On Thursday Baidu made a pretty major announcement in the mobile apps space which wasn’t covered in a lot of detail by the international press, but I reckon this one could be a biggie for developers everywhere in time.
Light App is Baidu’s answer to what CEO Robin Li described as a “fundamentally flawed” app store system, whereby less than 0.1 per cent of apps account for 70 per cent of downloads.
It’s bad for the user and it’s bad for the developers ultimately, as not many can practically and efficiently reach large number of content consumers.
No problem, says Baidu. Alongside your basic mobile app, simply design a web app which can run on Light App and it will be made available to users hassle free, without the need for download and install, via a Baidu service.
Logging into Light App, users can search for ‘new apartments’, for example, and it will call up all the apps that may fit the bill – ie ones offering local listings and alerts. They may never have found these apps otherwise and certainly would use them so infrequently as to not warrant the hassle of downloading them.
It might seem a bit rich for Baidu, which has just spent $1.9bn on buying app store firm 91 Wireless, to complain about flawed app stores, but what it’s trying to do does make sense, and can be seen as another attempt by the firm to gain another foothold in China’s lucrative mobile internet.
It’s still very early days for this one, and success or failure will depend on how the developer community takes to it, but I reckon it could be particularly useful in time for devs outside the Great Firewall.
Baidu has been taking baby steps with engagement with non-Chinese devs in recent months and if Light App resources are eventually made available in English, it could be a real boon – helping otherwise virtually undiscoverable applications reach the attention of Chinese users.
Mark Natkin, MD of Beijing-based consultancy Marbridge Consulting reckons so too. He told me the following:
I think the new Light App platform should be beneficial to all developers, both domestic and foreign, in that it makes it easier for users to try an app without having to download and install it, allows users to search for apps not only by the app’s name but also by its content (which improves the ability of long-tail searches to find the type of app that most closely matches the user’s needs), and allows apps to more easily integrate a variety of functionality developed and provisioned by Baidu (like voice input, etc.).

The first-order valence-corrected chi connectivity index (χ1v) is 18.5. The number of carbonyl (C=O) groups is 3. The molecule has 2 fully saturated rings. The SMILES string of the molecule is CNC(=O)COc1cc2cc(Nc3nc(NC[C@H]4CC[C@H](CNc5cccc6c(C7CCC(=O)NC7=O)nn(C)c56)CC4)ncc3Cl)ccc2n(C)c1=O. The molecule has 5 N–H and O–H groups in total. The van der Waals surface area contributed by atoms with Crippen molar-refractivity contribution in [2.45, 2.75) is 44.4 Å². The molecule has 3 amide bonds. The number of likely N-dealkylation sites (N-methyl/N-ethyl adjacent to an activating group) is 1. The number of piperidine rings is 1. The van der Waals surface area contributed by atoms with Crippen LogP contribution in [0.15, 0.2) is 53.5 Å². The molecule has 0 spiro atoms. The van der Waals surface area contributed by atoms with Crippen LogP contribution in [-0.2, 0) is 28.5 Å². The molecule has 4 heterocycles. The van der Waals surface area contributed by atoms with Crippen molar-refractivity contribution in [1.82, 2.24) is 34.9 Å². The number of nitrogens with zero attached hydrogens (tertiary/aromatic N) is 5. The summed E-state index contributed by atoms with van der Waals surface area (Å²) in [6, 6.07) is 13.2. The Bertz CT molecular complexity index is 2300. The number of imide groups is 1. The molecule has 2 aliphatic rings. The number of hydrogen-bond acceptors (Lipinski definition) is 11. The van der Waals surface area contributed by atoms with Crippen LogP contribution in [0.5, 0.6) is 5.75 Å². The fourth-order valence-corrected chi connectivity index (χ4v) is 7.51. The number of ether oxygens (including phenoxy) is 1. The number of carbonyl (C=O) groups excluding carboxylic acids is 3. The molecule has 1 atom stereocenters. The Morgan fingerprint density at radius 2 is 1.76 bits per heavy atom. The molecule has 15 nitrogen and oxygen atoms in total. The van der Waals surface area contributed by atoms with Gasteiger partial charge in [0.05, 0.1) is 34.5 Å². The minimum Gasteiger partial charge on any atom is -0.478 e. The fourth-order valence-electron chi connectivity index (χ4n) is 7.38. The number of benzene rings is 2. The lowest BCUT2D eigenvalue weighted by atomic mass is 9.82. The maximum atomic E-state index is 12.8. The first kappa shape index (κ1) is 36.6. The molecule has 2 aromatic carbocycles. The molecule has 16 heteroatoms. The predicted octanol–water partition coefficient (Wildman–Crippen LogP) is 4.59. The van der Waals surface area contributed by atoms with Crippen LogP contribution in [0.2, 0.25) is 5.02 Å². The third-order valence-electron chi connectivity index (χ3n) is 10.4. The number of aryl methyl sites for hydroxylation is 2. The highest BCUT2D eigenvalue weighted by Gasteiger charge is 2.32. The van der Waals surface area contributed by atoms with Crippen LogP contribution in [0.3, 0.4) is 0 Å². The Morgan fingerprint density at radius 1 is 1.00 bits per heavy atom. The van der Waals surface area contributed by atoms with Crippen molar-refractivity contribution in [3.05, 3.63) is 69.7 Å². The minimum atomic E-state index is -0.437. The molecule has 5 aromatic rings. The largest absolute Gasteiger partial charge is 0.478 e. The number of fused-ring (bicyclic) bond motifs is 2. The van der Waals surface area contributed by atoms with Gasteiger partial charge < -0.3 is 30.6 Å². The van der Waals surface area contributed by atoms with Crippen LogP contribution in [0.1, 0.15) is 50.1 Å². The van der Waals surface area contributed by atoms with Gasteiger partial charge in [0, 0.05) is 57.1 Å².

Over the weekend a New York Times story had some interesting insights into the continuing labour problems at Japan’s once proud electronics giants.
It alleged that workers who are unable to be sacked are often sent to oidashibeya or “forcing out rooms” where they are made to perform menial or repetitive tasks in a bid to make them resign out of shame and boredom.
It’s not particularly nice but it’s a situation that seems to have been forced upon multinationals such as Sony because of Japan’s relatively strict employment laws which make it hard to sack staff without good reason.
These firms simply can’t be as agile as their international rivals because they can’t downsize or strip out waste in specific areas. In the technology industry especially, skills can quickly become outdated.
As Gartner analyst Hiroyuki Shimizu told me, these laws should take the majority of the blame for the decline of Japan’s electronics industry on the global stage.
“In these 20 years, the goal for the company executives in almost all the Japanese electronics companies were to make much use of (or not to leave idle) their own excessive resources including workers and assets,” he said.
“In the global electronics market, companies focus on their differentiators. However, Japanese companies focused on the segments where they have plenty of human resources and large assets.”
This is a major failing of Japanese technology firms but not the only one.
Large scale job cuts are starting to appear, at firms including NEC, Sharp and Sony, although more are probably needed. However, this stripping out of dead wood needs to go hand in hand with enhancing traditional areas of technical weakness, said Shimizu.
It’s also true that there’s more to Japan’s well-charted decline on the technology front than just some stubborn employment laws.
“There are several reasons for each Japanese company for losing power such as commoditisation of electronics products, severe competition with Korean or Taiwanese companies or exchange rates,” he told me.